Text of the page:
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Data from: A dynamic model of facilitation on environmental stress gradients


Dangles, Olivier (2019), Data from: A dynamic model of facilitation on environmental stress gradients, Dryad, Dataset,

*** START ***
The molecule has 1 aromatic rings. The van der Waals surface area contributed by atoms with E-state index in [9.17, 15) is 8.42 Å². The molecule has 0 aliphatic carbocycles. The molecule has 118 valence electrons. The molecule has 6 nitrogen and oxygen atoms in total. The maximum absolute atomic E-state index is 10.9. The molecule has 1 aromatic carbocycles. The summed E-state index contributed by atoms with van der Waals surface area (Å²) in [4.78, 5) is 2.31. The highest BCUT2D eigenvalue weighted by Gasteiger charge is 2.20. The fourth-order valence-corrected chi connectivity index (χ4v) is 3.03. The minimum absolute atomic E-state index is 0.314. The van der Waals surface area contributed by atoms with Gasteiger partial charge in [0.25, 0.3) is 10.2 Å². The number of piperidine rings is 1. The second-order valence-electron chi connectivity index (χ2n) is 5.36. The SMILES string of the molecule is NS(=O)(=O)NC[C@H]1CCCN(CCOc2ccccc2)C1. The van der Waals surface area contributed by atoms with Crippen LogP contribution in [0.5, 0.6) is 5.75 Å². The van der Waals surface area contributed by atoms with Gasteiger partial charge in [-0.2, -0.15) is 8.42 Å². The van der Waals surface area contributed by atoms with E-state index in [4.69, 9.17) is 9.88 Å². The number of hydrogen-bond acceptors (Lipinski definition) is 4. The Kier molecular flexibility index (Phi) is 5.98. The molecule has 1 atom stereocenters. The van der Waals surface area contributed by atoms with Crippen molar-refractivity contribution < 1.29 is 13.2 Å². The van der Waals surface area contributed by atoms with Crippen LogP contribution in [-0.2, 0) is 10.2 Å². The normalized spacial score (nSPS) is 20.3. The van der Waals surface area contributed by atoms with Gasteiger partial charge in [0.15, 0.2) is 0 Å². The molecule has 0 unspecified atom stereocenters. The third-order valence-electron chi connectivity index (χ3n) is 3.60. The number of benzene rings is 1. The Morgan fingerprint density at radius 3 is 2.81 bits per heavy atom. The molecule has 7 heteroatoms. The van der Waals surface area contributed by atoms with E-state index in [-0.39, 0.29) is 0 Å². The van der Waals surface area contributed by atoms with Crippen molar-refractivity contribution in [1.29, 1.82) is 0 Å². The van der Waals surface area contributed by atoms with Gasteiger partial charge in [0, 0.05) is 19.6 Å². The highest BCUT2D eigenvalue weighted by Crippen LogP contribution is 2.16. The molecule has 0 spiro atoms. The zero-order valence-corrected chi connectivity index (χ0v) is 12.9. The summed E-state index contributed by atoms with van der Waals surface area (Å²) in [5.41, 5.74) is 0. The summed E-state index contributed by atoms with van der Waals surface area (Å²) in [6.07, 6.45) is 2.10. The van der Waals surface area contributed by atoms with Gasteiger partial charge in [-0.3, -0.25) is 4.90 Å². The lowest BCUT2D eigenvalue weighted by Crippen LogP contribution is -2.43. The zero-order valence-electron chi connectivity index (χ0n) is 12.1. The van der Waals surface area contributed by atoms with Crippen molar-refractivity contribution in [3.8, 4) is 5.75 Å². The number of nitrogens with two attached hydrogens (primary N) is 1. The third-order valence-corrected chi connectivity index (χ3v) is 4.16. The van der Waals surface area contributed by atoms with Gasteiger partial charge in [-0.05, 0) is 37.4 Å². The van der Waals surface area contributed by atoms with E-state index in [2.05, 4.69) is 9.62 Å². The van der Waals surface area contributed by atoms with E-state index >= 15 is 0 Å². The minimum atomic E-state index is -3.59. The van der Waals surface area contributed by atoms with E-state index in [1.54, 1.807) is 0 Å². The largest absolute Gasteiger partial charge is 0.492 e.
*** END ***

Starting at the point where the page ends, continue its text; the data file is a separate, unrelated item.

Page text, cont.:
Theories based on competition for resources in animals and other non-sessile organisms rarely consider the role of facilitative interactions. Yet these interactions are important for community assembly, especially under stressful environments (e.g. the stress-gradient hypothesis, SGH). To make an explicit link between species interaction theory and SGH patterns, I used a classic resource competition model promoting coexistence between a beneficiary and its facilitator sharing a common resource along a stress gradient. I compared model outcomes for two fundamentally different mechanisms of facilitation (alleviation of resource vs. non-resource stress), and also tested the effect of a reciprocal cost of facilitation from the beneficiary. I then tested model's biological relevance using experimental data from two tuber moth species (Lepidoptera, Gelechiidae) for which facilitation in resource access was previously established. Simulation outcomes revealed that both the mode of facilitation and the incorporation of facilitation costs affected the shape of the facilitation-stress relationship. These predictions are in line with current SGH observations and experiments on both plants and animals and reconcile the frequently reported variability of this relationship in nature. Moreover, a sensitivity analysis of model's parameters confirmed the robustness of the modelling framework to uncover the mechanisms responsible for observed species interaction–stress patterns. Finally, when parameterized with tuber moth demographic data, model's results corresponded to observed interaction outcomes along resource stress gradients. Overall, having a common model for plants and animals may simplify assumptions in SGH studies, allow contrasting the shapes of different consumer-resource relationships and specifying the conditions that favour one type of interaction outcome over another.

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